Simpsonville

ca. 1830s –

(Greenville County; 2020 pop. 25,272). Incorporated on August 13, 1901, Simpsonville began many decades earlier as a crossroads hamlet where the Old Stage Road intersected a former Cherokee trail, later named the Georgia Road. Residents of northeast Laurens County became Simpsonville’s first businessmen. In 1838 the farmer Peter Simpson arrived and established a blacksmithing operation, followed shortly thereafter by the merchant Silas Gilbert, who opened a general store. In that same year the locale was assigned a post office called Plain. As Simpson’s services grew in popularity, the crossroads became known as Simpsonville. However, in 1853 the Greenville and Columbia Railroad was completed several miles east of Simpsonville and siphoned off wagon trade and brought growth in the village to a standstill through Reconstruction.

After the war members of the local African American population left the churches of former slaveowners and organized Cedar Grove Baptist Church in 1870, the first church within the modern city limits. Completion of the Greenville and Laurens Railroad near Simpsonville in the mid-1880s brought further change. A high school was built, and a merchant, Sidney J. Wilson, surveyed land for a town and began selling lots. In 1886 the Plain post office officially became Simpsonville. Soon the town became a cotton-processing hub, claiming three gins and a cottonseed oil mill by 1900. That same year the Simpsonville population reached four hundred. In 1907 town representatives solicited the brothers John and Edward Woodside to build the Simpsonville Cotton Mill, which remained the town’s largest employer until after World War II.

Schools enjoyed a great deal of attention. In 1911 the Simpsonville Music College was established, and in 1915 the high school issued the first state diplomas in Greenville County. Also, between 1921 and 1940, the Simpsonville High School girls’ basketball team, the “Whirlwind,” amassed 303 wins and four state championships.

During the Depression of the 1930s, the Farmer’s Bank of Simpsonville was one of the few banks in Greenville County that did not fail, but Simpsonville remained a stagnant agricultural center until 1953, when the Greenville Water Works extended its system through the towns of Mauldin, Simpsonville, and Fountain Inn. The towns served by this new water line, dubbed the “Golden Strip” by a local reporter, became attractive locations for industrial development in the early 1960s. A simultaneous demand for new housing and the widening of U.S. Highway 276 in 1956 laid the foundation for further expansion. In the 1980s Simpsonville began attracting residential overflow from the Greenville-Spartanburg metropolitan area. Industry accelerated on Simpsonville’s periphery along Interstate 385, and houses were purchased by employees in the larger urban areas as well as by local workers. Between 1970 and 1990 Simpsonville’s population grew 254 percent. An additional increase of more than 13 percent from 1990 to 1992 made Simpsonville the fastest-growing city in the state. As Simpsonville responded to the effects of suburban sprawl, city officials worked to combine efforts to encourage growth while preserving the ambient appeal of the small town core.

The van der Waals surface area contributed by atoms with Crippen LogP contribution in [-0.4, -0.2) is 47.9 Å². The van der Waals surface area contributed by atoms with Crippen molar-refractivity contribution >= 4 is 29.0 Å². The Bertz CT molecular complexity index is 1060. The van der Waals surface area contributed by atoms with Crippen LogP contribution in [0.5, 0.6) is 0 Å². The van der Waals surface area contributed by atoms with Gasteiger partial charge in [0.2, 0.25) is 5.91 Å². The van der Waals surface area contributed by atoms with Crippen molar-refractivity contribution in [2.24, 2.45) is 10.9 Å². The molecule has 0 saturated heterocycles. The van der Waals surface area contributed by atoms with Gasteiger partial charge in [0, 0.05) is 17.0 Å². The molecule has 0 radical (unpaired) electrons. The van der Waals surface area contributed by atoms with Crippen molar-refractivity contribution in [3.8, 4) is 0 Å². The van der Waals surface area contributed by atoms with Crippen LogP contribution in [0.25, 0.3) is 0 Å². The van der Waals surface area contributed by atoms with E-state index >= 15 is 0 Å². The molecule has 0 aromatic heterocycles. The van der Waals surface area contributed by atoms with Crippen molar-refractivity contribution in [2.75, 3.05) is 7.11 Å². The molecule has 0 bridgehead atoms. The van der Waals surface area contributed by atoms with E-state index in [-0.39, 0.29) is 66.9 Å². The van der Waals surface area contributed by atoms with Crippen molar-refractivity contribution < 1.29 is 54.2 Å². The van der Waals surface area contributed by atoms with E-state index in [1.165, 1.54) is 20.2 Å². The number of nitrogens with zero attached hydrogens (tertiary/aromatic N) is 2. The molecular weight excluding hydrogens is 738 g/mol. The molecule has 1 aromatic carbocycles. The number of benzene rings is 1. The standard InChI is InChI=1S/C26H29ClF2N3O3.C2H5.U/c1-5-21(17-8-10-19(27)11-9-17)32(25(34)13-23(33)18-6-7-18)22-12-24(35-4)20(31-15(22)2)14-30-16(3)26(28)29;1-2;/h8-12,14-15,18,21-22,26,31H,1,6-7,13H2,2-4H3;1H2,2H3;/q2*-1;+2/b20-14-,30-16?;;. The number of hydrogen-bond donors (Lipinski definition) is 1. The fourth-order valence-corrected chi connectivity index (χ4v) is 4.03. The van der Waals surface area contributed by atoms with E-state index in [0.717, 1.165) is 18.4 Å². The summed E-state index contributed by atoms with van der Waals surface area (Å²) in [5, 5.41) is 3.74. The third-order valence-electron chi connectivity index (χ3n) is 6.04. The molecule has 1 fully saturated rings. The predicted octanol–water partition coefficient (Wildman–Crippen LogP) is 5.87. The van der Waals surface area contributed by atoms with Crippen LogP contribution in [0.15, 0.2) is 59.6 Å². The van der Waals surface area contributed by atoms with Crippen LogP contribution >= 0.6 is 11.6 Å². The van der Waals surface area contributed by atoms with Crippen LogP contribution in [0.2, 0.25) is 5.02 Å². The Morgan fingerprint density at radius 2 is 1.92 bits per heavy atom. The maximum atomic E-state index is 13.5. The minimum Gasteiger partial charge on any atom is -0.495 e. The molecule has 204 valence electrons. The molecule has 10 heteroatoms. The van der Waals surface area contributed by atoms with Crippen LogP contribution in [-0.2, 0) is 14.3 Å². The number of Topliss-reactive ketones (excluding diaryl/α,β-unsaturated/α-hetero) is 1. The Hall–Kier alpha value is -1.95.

Huff, Archie Vernon, Jr. Greenville: The History of the City and County in the South Carolina Piedmont. Columbia: University of South Carolina Press, 1995.

Richardson, Lawrence R., and Robert L. Richardson. Simpsonville: A Community Study. Simpsonville, S.C., 1939.

Citation Information

The following information is provided for citations.

  • Title Simpsonville
  • Coverage ca. 1830s –
  • Author
  • Keywords crossroads hamlet where the Old Stage Road intersected a former Cherokee trail, farmer Peter Simpson, Greenville and Columbia Railroad, cotton-processing hub, During the Depression of the 1930s, the Farmer’s Bank of Simpsonville was one of the few banks in Greenville County that did not fail,Simpsonville remained a stagnant agricultural center until 1953, when the Greenville Water Works extended its system through the towns of Mauldin, Simpsonville, and Fountain Inn
  • Website Name South Carolina Encyclopedia
  • Publisher University of South Carolina, Institute for Southern Studies
  • URL
  • Access Date December 3, 2021
  • Original Published Date
  • Date of Last Update September 2, 2021
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